A batshit mad idea on paper – and, to be fair, in reality – Operation Mincemeat involved using a corpse to fool the Nazis into thinking the Allies were invading Greece rather than Sicily back in 1943. A meticulously plausible back story was concocted, and with the addition of one subtle red herring, planted on the body, which was then washed ashore on neutral Spain to be passed onto the Germans. It was 007 by way of Weekend at Bernie’s.
That juicy premise powers John Madden’s (Shakespeare in Love) enjoyable, if not entirely nailbiting dad-core war flick, which comes lavishly cast and nicely evokes a wartime London of dive bars, empty streets and smoky planning rooms. It works best when it zeroes in on the mission itself (Ronald Neame got there first with 1956’s The Man Who Never Was), but lets itself get derailed via a blitzkrieg of subplots that drain momentum at fatal moments.
Vying for top billing with the corpse itself is Colin Firth’s intel officer, floating this risky scheme with his angry boss, Vice-Admiral John Godfrey (Jason Isaacs), and a just-about-persuadable Winston Churchill (Simon Russell Beale). Matthew Macfadyen’s lovelorn RAF flight-lieutenant Charles Cholmondeley is co-opted into the team and away they go, sourcing a body, building a back story and trying to keep a lid on their crafty scheme.
Amid the earnestness and portentous voiceovers outlining the stakes, Operation Mincemeat has some dark fun with all this. There’s a particularly macabre photoshoot and the film’s ticking clock works in increments of bodily decay, because in a few weeks the body will fall apart. The operation is initially called ‘Trojan Horse’, until someone points out that it’s a bit of a giveway.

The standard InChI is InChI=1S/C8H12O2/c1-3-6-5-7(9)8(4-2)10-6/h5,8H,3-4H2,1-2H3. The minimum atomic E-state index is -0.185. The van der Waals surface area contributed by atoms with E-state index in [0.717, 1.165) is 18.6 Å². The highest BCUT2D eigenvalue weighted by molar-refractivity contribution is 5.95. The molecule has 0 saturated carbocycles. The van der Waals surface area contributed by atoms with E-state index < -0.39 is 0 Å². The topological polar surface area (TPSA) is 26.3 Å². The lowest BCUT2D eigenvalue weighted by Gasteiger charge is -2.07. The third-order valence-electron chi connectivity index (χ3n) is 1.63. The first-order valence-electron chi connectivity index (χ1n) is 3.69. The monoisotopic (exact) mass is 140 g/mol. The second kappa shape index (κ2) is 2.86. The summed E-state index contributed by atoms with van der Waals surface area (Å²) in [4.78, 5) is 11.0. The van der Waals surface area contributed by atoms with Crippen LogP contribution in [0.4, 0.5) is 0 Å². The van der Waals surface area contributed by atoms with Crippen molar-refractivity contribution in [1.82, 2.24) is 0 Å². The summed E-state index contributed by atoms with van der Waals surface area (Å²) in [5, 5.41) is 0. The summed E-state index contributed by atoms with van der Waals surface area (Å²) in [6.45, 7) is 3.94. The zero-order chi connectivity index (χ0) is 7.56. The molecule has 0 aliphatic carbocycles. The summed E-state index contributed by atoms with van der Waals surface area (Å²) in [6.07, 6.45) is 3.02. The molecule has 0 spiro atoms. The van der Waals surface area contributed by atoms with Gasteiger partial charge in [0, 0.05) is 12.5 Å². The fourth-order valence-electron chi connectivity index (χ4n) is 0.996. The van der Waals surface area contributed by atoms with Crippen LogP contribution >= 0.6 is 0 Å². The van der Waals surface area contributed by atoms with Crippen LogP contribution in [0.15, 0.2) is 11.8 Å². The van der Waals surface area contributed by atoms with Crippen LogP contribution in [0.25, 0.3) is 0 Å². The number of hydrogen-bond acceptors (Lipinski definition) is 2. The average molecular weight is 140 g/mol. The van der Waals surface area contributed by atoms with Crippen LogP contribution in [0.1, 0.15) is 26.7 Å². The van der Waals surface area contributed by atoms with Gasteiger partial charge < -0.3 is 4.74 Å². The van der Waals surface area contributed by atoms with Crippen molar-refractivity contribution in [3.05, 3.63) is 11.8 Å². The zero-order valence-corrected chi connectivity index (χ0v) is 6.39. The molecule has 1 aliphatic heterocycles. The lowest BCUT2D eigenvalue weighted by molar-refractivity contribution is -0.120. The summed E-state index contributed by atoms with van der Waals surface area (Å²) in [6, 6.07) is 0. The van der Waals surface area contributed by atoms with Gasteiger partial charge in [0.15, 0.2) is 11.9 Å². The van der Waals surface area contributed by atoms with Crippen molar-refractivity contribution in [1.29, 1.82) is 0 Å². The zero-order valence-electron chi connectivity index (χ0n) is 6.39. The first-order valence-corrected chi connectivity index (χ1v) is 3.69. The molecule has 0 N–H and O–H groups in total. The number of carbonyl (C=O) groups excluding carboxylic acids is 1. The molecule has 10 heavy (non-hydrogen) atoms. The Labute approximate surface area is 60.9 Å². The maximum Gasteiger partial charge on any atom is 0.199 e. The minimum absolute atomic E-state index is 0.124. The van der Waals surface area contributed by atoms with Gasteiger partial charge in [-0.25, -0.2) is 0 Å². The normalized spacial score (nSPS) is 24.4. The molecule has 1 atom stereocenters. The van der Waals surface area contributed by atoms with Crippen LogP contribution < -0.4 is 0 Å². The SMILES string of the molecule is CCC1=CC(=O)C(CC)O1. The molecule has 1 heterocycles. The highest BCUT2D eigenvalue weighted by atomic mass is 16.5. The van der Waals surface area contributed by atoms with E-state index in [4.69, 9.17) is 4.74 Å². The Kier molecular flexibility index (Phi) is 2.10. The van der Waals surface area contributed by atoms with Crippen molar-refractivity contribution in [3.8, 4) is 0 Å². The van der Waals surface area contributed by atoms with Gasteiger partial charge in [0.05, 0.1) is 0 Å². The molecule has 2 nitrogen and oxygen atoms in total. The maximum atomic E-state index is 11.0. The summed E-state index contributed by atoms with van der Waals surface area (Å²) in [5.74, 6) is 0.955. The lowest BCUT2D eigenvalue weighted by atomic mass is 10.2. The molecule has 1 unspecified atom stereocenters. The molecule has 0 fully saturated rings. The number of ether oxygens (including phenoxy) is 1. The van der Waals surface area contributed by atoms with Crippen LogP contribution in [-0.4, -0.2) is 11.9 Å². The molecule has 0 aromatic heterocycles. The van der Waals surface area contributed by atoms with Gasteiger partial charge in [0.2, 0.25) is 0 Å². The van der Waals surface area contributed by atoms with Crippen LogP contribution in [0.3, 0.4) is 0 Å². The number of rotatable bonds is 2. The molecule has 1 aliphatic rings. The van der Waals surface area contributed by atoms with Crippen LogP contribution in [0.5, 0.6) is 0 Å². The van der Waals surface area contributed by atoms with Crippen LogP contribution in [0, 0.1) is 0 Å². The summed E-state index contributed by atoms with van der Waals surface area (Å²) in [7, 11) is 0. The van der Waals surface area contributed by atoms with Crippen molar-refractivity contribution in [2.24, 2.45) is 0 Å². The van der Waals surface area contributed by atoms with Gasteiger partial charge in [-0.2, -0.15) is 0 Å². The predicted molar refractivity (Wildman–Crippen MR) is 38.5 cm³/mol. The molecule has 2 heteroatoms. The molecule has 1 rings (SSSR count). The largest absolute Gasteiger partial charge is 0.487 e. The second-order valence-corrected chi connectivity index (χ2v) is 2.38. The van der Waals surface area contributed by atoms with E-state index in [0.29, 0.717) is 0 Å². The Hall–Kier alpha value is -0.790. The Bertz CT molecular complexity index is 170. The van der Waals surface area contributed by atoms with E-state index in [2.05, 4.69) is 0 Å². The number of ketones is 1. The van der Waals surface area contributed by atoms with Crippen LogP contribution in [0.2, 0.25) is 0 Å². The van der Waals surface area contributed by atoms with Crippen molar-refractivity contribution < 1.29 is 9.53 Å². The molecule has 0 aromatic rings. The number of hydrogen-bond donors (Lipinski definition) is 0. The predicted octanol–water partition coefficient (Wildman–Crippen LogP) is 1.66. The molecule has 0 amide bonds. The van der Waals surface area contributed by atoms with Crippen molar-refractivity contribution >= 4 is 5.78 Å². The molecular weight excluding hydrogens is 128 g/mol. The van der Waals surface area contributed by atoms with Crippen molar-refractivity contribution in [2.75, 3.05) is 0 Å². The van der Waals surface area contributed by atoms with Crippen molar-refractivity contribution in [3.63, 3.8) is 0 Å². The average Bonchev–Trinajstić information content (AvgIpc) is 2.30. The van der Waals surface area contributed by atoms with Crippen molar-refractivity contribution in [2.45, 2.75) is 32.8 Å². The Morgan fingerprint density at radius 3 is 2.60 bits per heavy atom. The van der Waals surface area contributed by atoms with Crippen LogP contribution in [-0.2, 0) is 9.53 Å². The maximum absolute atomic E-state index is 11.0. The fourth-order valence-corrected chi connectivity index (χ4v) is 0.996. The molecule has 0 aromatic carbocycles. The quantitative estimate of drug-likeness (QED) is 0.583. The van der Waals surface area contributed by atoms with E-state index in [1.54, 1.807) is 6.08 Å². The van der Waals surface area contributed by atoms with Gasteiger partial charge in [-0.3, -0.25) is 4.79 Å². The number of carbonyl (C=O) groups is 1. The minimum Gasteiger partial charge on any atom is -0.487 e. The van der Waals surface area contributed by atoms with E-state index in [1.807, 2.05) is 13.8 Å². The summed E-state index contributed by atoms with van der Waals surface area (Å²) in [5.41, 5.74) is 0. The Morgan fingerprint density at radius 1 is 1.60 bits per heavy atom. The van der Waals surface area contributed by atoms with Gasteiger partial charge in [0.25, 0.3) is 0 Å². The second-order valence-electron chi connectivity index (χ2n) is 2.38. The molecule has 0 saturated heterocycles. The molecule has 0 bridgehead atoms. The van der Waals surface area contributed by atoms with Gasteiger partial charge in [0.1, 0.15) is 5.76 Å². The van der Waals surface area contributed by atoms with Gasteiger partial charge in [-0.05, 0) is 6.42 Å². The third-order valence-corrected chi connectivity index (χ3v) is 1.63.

This enjoyable, if not entirely nailbiting dad-core war flick, nicely evokes wartime London
Having the most fun is Johnny Flynn as intel officer and future James Bond creator Ian Fleming. He soaks it all up with the wry amusement of a man who would eventually turn out multiple versions of these machinations, channelling Penelope Wilton’s brisk intel officer into Moneypenny and Isaac’s top dog into M.
But the myriad of inconsequential subplots bite. Too much time is given over to a love triangle involving Cholmondeley, Montagu and Kelly Macdonald’s intel officer, Jean Leslie, that even Jerry would have a tough time buying. There’s another involving Montagu’s brother (Mark Gatiss), who may or may not be a Soviet spy, and a very unexpected (not in a good way) twist of sorts that comes out of nowhere and almost immediately returns there.
It’s a shame because it distracts from the good stuff, and there’s some of that here too. The arrival of the body in Spain yields some genuinely tense scenes – enough to make you wish script lingered longer on this portion of the story.
Still, if you’re on the hunt for a diverting slice of prestige espionage hokum that comes with a side helping of real history, Operation Mincemeat is a satisfying night at the pictures.
In UK cinemas Apr 15.